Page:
There's no nice way to put this: The current hepatitis C drugs stink. They're only able to cure half the patients treated with them, and they have horrible side effects to boot.

The poor efficacy and safety profile is the reason why Merck's (NYSE: MRK) PegIntron and Roche's Pegasys have never sold all that well, especially considering the large number of patients infected with hepatitis C -- an estimated 3.2 million in the U.S. alone.

If you're thinking this might be a potential goldmine, you're not alone.

The frontrunners
Merck and Vertex Pharmaceuticals (Nasdaq: VRTX) are far in front, having already submitted their marketing applications to the Food and Drug Administration.

An FDA advisory panel will review both Merck's boceprevir and Vertex's telaprevir on successive days next month. I expect both will get positive recommendations from the committees considering the unmet need, high efficacy -- cure rates in the 70% range -- and reasonable safety record.

The drugs haven't been tested head-to-head against each other, but based on their individual trials, Vertex and marketing partner Johnson & Johnson (NYSE: JNJ) seem to have the upper hand.

Watch your back
While both drugs work better than current treatments and are even able to cure patients that failed previous treatments, they still require PegIntron or Pegasys to be taken alongside the oral medications. The treatment time can be shortened from 48 weeks down to 24 weeks, but that still means patients are injecting themselves and dealing with nasty side effects for six months.

We're headed toward an all-oral cocktail of drugs that doesn't require the current injectable drugs. Which drugs will be part of that cocktail remains to be seen.

The potentials are presenting plenty of data at the European Association for the Study of the Liver this week as they vie for a spot in the cocktail.

Novartis (NYSE: NVS) and Debiopharm's DEB025 looked good in a phase 2 trial combined with Pegasys and has recently started enrolling patients in a late-stage trial.

Achillion Pharmaceuticals (Nasdaq: ACHN) also presented data from a phase 2 trial at the meeting. ACH-1625 looks promising, but we'll have to wait to make sure that the initial patient responses are sustained. Vertex saw its combination of VX-222 and telaprevir initially help patients, but the virus was able to find a way around the treatment, and patients rebounded.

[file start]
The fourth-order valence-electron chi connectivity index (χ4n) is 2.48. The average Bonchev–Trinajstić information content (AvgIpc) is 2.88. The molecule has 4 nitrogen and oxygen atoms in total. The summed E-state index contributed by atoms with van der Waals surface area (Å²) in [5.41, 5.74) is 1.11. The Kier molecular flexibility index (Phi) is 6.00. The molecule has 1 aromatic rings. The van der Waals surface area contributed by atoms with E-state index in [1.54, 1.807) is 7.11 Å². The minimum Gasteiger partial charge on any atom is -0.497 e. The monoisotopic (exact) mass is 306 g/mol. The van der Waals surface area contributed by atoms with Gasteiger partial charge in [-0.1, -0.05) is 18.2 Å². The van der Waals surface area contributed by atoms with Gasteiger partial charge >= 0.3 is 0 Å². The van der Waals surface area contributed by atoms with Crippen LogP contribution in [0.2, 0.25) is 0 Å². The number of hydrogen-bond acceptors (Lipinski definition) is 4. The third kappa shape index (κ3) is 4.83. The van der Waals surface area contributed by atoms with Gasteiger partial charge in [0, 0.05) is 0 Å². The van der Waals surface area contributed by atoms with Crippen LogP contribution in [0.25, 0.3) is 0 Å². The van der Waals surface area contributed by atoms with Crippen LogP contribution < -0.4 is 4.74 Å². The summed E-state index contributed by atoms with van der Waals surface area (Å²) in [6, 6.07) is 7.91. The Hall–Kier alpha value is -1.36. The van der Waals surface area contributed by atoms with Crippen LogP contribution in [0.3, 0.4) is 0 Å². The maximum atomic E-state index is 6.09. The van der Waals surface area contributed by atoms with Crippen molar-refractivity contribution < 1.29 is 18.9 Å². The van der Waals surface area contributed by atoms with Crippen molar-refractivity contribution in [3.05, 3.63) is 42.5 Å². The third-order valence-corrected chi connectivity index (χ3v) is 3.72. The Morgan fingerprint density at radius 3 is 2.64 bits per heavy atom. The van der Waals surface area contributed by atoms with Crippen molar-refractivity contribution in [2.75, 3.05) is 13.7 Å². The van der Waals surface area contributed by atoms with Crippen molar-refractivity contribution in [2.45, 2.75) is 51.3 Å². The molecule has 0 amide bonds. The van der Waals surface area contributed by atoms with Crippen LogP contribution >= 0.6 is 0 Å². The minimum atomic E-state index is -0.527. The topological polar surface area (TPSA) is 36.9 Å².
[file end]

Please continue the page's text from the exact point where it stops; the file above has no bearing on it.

Bristol-Myers Squibb (NYSE: BMY) might take the cake with the highest sustained response rate -- a whopping 92% of patients taking its BMS-790052. But the dose was only tested on 12 patients, so I wouldn't read much into the actual number beyond that it means the drug is worthy of a larger trial.

Pharmasset (Nasdaq: VRUS) released its data a little early by sticking it in one of the abstracts that were published ahead of the meeting. A combination of two of its drugs dropped virus levels in 94% of patients, but it was only results from 14 days of treatment in 16 patients.

Which one?
It's really too early to tell. Hepatitis C drugs seem to have a bigger issue with side effects than they do with efficacy, so investors shouldn't start jumping for joy just because the drug appears to be working.

How much of a threat the up and comers are to Merck and Vertex also isn't very clear. It's possible that they might try to latch on, combining their drugs with the front runners, rather than trying to take them head-on. Vertex has the clear advantage when combined with the current standard of care, which could mean a preferred seat at the combination table.

Johnson & Johnson is a Motley Fool Inside Value pick. Vertex Pharmaceuticals is a Motley Fool Rule Breakers recommendation. Novartis is a Motley Fool Global Gains pick. Johnson & Johnson is a Motley Fool Income Investor selection. Motley Fool Options has recommended a diagonal call position on Johnson & Johnson. The Fool owns shares of Johnson & Johnson. Motley Fool Alpha LLC owns shares of Johnson & Johnson. Try any of our Foolish newsletter services free for 30 days. We Fools may not all hold the same opinions, but we all believe that considering a diverse range of insights makes us better investors.`